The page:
Thursday, 29 July 2010

Preliminary reading lists

This is a list of preliminary readings which may be helpful to those about to do the course, those thinking about doing the course in future years and those thinking about the issues raised on the course. Many of the texts listed here are available free online; unfortunately some are only available from within university libraries. Book-length titles are only rarely online, but can be ordered cheaply from the ABEbooks network of second-hand bookshops at this address. Remember also that public libraries can order books for you which are available in other libraries.

One particularly good way of preparing might be to go to the Activist Fleadh in Kilbarrack, north Dublin (August 14th and 15th) - details here. This will be very mixed in terms of the different movements and backgrounds that participants are coming from, and will touch on a wide range of issues covered in the course.

Boring bit: Please note that this is not a complete list of modules for the MA CEESA, for which students may also take elective modules from other MAs. Listing an elective module here is not a commitment to deliver this particular module in 2010 – 2011, which is in part dependent on appointments that are still being made.

Critical pedagogy in adult and community education (core)

Much of the relevant material is not available electronically, but two good websites are Critical pedagogy on the web and The encyclopedia of informal education.


Equality, social justice and sustainable development (core)

Here are some equality-based readings for those interested in reading over the summer. I’ve tried to select a range of easily accessible writings, but I’m influenced by my own background, so many of these readings originate from an education perspective):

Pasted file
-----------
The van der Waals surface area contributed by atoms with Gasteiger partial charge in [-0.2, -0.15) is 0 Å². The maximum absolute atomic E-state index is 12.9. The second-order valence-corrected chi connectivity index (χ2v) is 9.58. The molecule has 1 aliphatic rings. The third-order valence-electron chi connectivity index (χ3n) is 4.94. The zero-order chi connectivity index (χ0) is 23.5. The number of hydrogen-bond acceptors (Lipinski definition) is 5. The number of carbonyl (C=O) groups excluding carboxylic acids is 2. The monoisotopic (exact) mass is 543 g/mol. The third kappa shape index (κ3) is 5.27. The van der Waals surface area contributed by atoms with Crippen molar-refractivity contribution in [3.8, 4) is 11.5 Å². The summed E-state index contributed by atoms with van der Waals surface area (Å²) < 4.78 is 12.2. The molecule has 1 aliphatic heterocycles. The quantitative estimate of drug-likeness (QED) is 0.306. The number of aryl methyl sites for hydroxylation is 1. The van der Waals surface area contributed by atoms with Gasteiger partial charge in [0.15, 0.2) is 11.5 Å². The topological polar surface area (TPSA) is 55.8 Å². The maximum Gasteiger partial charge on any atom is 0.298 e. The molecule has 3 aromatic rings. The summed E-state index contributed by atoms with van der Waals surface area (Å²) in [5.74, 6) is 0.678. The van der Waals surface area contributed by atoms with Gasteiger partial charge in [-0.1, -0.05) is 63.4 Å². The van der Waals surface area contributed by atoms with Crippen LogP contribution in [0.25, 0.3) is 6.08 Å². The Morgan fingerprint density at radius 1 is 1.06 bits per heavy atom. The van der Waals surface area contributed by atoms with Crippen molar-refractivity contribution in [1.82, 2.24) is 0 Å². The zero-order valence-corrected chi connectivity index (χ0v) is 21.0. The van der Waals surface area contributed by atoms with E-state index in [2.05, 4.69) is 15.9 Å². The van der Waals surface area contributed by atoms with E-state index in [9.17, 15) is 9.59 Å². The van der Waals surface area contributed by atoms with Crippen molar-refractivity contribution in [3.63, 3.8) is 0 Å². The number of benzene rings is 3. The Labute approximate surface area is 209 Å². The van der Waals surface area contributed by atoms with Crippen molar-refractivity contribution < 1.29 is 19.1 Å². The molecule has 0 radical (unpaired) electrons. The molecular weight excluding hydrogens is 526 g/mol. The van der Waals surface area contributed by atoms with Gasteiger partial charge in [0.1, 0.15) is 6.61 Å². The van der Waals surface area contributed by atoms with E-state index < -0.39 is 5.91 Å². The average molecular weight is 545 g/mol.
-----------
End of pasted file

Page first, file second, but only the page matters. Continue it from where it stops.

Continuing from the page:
• Lynch, Kathleen (2010) ‘From a Neo-Liberal to an Egalitarian State: Imagining a Different Future’, 2010 TASC Annual Lecture. Available here
  • Noddings, N. (2005) 'Caring in education', The encyclopedia of informal education. Available here
  • Nussbaum, M. and A. Sen (1993) The Quality of Life. Oxford: Clarendon Press. Preview available here
  • Feeley, Maggie (2007) ‘Redefining Literacy from an Egalitarian Perspective’ in The Adult Learner 2007 AONTAS: Dublin. Available here
  • Freire, Paulo (1993) Pedagogy of the Oppressed. New York: Continuum Books.
  • Freire, Paulo (1994) Pedagogy of Hope. New York: Continuum Books.
  • Wilkinson, R. and K. Pickett 2010 The Spirit Level: Why Equality is Better for Everyone [links and web presentations available under resources tabs on bottom left side of this page

Power, politics and praxis (core)

A lot of relevant material may not be available online. Some selections which are include:

Some of the selections below may be available online; others are sufficiently "classic" to be found in public libraries etc.

  • C. Wright Mills, The power elite
  • Steven Lukes, Power: a radical view
  • E.P. Thompson, introduction to The Making of the English Working Class
  • Herbert Marcuse, One-Dimensional Man, ch. 1
  • Michel Foucault, The Essential Works of Foucault, 1954-1984: Power
  • Starhawk, Truth or Dare: Encounters with power, authority and mystery, ch. 1
  • Silvia Federici, Caliban and the Witch, ch. 1
  • Patricia Hill Collins, Black Feminist Thought, ch. 12
  • Murray Bookchin, Post-Scarcity Anarchism or Toward an Ecological Society, ch. 1
  • George Lakey, Powerful Peacemaking: A Strategy for a Living Revolution (1987 edition), ch. 2
  • John Holloway, Change the World Without Taking Power, ch. 3
  • Uri Gordon, Anarchy Alive!, ch. 3

[LD, LC]

Critical media and cultural pedagogy in communities (elective)

Some readings on participative media, arts and culture which will hopefully give you a flavour of the thinking that we’ll be exploring in this optional module. We’d like much of the work in this module to be a collaborative co-creation between staff and students, so it’s been hard to choose readings. Instead, I’ve just selected some readings that inspired us in the design of the course: